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Patton, Lt. Samuel

LT. SAMUEL PATTON – Born about 1760 at Cold Water Creek in Rowan Co., NC.  Enlisted there under Cap. Lopp, Lieut. John McGahay, Gen. Griffin, Rutherford and was marched to Orangeburg, SC then to Augusta, GA, then to Briar Creek Battle under General Ashe where they were defeated.  He enlisted again under Capt. Robert Patton (relationship not given), and Gen. Charles McDowell and was in the Battle of Monks Corners, SC, Ramsours Mills, etc.  He also served three months under Capt. Daniel Smith in upper forts in Burke Co., NC on the Catawba River and served against the Cherokees.
    He enlisted as a Lieutenant in Burke Co., NC under Captain Thomas Lytle and Gen. Charles McDowell and marched into the Cherokee nation which took two weeks.  He also served as an Indian scout in Burke County.  He moved to Burke County during the war and lived there until 1819 when he moved to Buncombe County, NC where he and his wife were living in 1850 and where he died December 19. 1851.
    His wife was named Ann who was born in 1768 in Virginia.  They had the following children:  William, John, Thomas, James, Sarah, Margaret who married Hugh Lawhoun, Naomi who married Peter Stradley, Elizabeth who married James Stradley and Nancy who married Calvin Fore.
    His pension papers were witnessed by William Brittain (soldier), James M. Smith, Samuel W. Davidson, and William Kimsey (clergyman).  In 1832 he was living in Buncombe County age 75 years; 1840 age 79. [See Samuel Patton family of Buncombe County.

The Pension Hearing for Samuel Patton
The elderly country gentleman stepped off the wagon as his son tied the horses to the hitching post in front of the county court house. He was dressed in his Sunday best, clothes which were well worn and sagged on his thin frame. His eyes were remarkable, a clear sky blue that had a youthful gleam that made him seem much younger than his years. He walked steadily on a hickory cane which he had whittled himself from a branch found by the banks of the Catawba on his farm.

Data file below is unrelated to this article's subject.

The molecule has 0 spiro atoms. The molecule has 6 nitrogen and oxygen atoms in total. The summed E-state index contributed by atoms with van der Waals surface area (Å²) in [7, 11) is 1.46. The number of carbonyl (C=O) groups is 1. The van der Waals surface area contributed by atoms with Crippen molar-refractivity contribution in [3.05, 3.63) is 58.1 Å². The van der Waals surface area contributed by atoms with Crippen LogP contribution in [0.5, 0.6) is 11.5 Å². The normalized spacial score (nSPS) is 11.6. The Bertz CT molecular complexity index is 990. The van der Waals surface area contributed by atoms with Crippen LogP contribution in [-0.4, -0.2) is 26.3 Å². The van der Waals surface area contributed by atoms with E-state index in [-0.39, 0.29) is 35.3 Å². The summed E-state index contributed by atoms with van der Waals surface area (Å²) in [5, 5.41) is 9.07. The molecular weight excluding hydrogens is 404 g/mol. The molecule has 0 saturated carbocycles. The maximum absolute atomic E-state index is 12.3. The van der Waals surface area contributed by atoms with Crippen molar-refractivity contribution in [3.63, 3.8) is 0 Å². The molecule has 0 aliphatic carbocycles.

The gentleman called to his son “James, hurry up now or we’ll be late for court, and you know them judges don’t like people to be late. And this is the last time I’ll be talking to these folk God willing. It’s been more than 50 years and I still ain’t received my war pension liked they promised me after it was cut off the last time.”
   The courtroom was empty save the two men and the three witnesses that accompanied them, as it was July 4th and most of the town was gathered in the main square celebrating the countries’ Independence 60 years earlier.
   Three jurors presided in the courtroom and they looked up as the party entered the room. A baliff spoke to the elderly gentlemen, then walked to the jurors and handed them a document. The judges considered the party a moment and then the eldest of them spoke.
“Mr. Samuel Patton?”
“Yes, sir. That’s me” the elderly gentleman replied. “I understand that you are here today on this day July 4, 1836
to have a second review of your pension which you claim from service rendered to the United States during the War of Independence to obtain the benefits enacted by the Act of Congress June 7th, 1832?”
“Yes sir. That’s right. I have brought with me several witnesses Sir, who will testify to my character and can tell you that what I have told about my service is all true.”
“Well Mr. Patton. This is somewhat a dificult case as your previous benefits were cut off 10 years ago by the War Department and no official records of your enlistment in the North Carolina Militia seem to exist. Can you provide us some evidence that will assist us in this matter?”
“Sir, the best evidence I can give is my recollections of the battles and officers I served under and the events I witnessed. So I believe it’s best if I tell you my story and let you judge it.”

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